MALAYSIA Tanah Tumpah Darahku


Thursday, March 31, 2022

Has MySejahtera outlived its usefulness?


There have been calls to do away with contact tracing as it may no longer be relevant while Malaysia transitions to the endemic phase.

PETALING JAYA: The takeover of the management of the MySejahtera application by a private firm has given rise to concerns over a breach and misuse of personal user data as well as public surveillance.

This comes amid calls for MySejahtera to be abandoned as the country transitions into the endemic phase.

FMT looks at the app’s takeover, the concerns over personal data management and public surveillance, and whether its usage is still necessary.

MySJ’s takeover

MySejahtera was initially developed by Entomo Malaysia Sdn Bhd (formerly known as KPISoft Malaysia Sdn Bhd) for free under a corporate social responsibility arrangement, which ceased on March 31 last year.

Subsequently, MySJ Sdn Bhd, a private firm, negotiated with Entomo for the transfer of the app.

Citing court documents, health news portal CodeBlue reported that Entomo will grant MySJ a non-exclusive, non-transferable, non-sublicensable right and perpetual licence to use its software to exclusively develop, own the trademark, and test and support the MySejahtera app.

The October 2020 licence agreement between the two will reportedly see Entomo transfer the app’s intellectual property and grant its software licence to MySJ for RM338.6 million in a five-year three-month deal extending till the end of 2025.

Under the agreement, MySJ only acquires a licence for Entomo’s MySejahtera software and “does not acquire any other rights or ownership interests”.

Will a private company own the user data?

On Monday, health minister Khairy Jamaluddin reiterated the app belongs to the government and all its data was handled by the ministry, adding that the maintenance of the platform was the only issue.

He said the government was still negotiating with MySJ on the terms of subscribing to the services of the MySejahtera app, adding that the amount negotiated was far lower than the RM300 million reported.

He said only the health ministry can access the MySejahtera data which is stored in a “secure, government server”, while only the management of the app was handled by a private firm.

Concerns over personal data management and public surveillance

Concerns soon emerged, with opposition leader Anwar Ibrahim warning of potential abuse and commercialised use of personal information obtained through MySejahtera.

Anwar called for a comprehensive investigation by Parliament to identify all matters involving the MySejahtera app.

Umno deputy president Mohamad Hasan, meanwhile, called for a cut-off date for the usage of the app, which he described as a “surveillance mechanism”.

Malaysian Medical Association (MMA) president Dr Koh Kar Chai pointed out that each MySejahtera account was linked to the user’s identity card and was non-transferable, but noted that the biggest concern was over the security of the data.

“What is lacking in our healthcare structure is a centralised management system of the population’s health records,” he said, adding that personal health records were not accessible across different healthcare facilities and providers.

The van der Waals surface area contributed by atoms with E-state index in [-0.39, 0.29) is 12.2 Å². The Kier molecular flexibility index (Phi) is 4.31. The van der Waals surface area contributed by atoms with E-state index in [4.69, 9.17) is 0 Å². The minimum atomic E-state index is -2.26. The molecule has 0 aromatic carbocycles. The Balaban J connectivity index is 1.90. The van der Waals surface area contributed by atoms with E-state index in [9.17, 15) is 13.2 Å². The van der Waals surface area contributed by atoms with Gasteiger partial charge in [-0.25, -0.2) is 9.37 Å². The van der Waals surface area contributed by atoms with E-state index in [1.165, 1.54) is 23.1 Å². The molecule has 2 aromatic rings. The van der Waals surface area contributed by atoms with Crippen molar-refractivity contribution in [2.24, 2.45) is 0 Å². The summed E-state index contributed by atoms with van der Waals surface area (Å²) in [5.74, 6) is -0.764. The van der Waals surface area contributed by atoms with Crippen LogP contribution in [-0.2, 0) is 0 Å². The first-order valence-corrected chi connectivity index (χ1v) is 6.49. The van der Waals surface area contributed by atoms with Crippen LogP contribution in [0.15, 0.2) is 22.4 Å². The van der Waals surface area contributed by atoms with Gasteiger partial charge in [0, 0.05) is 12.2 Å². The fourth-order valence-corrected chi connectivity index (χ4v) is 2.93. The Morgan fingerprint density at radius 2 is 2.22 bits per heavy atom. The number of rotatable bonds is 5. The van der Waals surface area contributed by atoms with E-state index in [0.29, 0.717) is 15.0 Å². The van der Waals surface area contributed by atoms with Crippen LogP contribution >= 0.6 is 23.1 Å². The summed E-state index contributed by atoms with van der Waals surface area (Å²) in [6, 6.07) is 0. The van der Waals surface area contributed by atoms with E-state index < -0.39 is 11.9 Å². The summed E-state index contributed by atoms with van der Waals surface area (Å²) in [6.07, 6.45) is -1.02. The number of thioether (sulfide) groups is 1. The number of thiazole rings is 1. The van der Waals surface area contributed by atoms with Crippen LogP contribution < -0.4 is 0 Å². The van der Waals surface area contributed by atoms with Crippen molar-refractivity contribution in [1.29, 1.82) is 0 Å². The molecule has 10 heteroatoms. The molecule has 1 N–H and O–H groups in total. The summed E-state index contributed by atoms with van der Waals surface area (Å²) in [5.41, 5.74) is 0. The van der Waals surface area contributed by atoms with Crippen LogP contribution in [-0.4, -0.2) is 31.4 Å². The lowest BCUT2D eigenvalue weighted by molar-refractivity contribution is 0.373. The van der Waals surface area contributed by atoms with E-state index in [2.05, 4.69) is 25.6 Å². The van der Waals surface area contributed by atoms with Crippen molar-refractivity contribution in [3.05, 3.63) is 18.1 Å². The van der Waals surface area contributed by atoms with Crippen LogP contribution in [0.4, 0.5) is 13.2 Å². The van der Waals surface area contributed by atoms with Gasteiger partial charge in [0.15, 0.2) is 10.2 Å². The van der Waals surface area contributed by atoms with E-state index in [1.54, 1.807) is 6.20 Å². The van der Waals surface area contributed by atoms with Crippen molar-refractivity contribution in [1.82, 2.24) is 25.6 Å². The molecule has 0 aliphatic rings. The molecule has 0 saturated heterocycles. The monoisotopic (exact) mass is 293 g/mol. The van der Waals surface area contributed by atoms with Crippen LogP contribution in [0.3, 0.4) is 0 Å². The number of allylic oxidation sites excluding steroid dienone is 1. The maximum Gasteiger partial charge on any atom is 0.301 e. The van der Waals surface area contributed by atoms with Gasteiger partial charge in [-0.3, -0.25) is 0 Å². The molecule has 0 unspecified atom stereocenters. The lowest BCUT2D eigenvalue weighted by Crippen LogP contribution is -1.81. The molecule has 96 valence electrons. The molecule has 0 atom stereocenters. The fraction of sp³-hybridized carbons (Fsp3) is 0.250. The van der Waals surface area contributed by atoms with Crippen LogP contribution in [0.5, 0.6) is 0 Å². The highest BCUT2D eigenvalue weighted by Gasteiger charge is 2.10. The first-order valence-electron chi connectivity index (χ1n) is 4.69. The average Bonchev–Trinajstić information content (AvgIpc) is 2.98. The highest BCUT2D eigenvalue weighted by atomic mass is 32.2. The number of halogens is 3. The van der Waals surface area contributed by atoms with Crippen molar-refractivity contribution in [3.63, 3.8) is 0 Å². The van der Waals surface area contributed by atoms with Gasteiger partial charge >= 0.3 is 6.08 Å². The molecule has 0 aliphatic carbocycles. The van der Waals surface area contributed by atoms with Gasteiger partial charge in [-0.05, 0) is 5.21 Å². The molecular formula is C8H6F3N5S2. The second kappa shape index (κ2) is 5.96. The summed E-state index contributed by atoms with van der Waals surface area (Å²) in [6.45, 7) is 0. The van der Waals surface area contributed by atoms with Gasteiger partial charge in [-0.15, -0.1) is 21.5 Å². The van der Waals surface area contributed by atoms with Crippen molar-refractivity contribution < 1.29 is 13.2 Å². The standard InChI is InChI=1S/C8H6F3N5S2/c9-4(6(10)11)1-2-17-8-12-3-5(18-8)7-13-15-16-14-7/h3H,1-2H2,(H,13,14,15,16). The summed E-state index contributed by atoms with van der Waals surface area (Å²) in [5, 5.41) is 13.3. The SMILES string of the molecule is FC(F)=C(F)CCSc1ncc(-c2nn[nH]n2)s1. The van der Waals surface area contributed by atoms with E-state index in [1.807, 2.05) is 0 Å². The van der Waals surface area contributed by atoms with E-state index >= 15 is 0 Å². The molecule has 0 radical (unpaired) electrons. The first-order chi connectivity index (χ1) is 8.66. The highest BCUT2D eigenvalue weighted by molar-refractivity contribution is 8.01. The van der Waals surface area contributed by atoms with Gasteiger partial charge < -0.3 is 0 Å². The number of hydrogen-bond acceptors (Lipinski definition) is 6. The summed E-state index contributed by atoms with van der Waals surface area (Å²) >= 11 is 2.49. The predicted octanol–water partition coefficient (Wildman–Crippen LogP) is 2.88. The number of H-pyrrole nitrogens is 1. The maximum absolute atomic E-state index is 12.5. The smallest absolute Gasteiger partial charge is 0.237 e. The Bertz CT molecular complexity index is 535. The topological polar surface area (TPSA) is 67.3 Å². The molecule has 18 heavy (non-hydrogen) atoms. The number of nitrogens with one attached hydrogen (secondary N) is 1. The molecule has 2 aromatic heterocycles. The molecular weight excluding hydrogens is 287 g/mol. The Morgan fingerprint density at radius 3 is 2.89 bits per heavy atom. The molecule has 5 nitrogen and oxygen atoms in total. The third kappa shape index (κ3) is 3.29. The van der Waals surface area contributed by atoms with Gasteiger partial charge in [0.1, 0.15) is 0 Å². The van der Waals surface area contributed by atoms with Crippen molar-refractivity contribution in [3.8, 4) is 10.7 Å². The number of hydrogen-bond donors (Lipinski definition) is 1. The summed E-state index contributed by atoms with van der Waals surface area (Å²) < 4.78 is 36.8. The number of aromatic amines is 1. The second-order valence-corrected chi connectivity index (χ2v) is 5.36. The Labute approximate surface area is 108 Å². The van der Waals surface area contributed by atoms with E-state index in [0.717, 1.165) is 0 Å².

Is MySejahtera still necessary?

Universiti Sains Malaysia virologist Kumitaa Theva Das said digital contact tracing may no longer be relevant as the country transitions to the endemic phase.

She said as the public were now accustomed to living with the virus, and noting the overall decrease in cases, now would be a good time to reconsider MySejahtera’s “check-in” function.

“It is possible for the check-in feature to be phased out because digital contact tracing may no longer be effective in preventing transmission of the virus. However, we still need MySejahtera for proof of vaccination,” she told FMT.

Kumitaa said a surveillance mechanism must still be in place as a preventative measure, at least until cases have lowered globally.

What has the health minister said?

Yesterday, Khairy said his ministry will evaluate the Covid-19 infection pattern in the country for a few weeks after April 1 before deciding on stopping the use of MySejahtera.

He said if there was no clear change in infection patterns several weeks after Malaysia’s borders reopen and other SOP relaxations come into effect tomorrow, then people can stop using the app.

He said he expected the ministry to conclude negotiations with MySJ on MySejahtera’s software licence agreement terms in less than a month.

Recommendations for MySejahtera

Bandar Kuching MP Dr Kelvin Yii said the current “check in” feature could be converted into a “Green Pass” system, where patrons only need to show their status before stepping into  premises.

On the concerns over a breach of the app’s data and potential hacks, Yii called for the adoption of blockchain technology as a better mechanism to verify vaccination certificates.

With Khairy soon to give a detailed explanation in the Dewan Negara on questions raised by several parties regarding the issue, it remains to be seen what the future of MySejahtera is. - FMT

No comments:

Post a Comment

Note: Only a member of this blog may post a comment.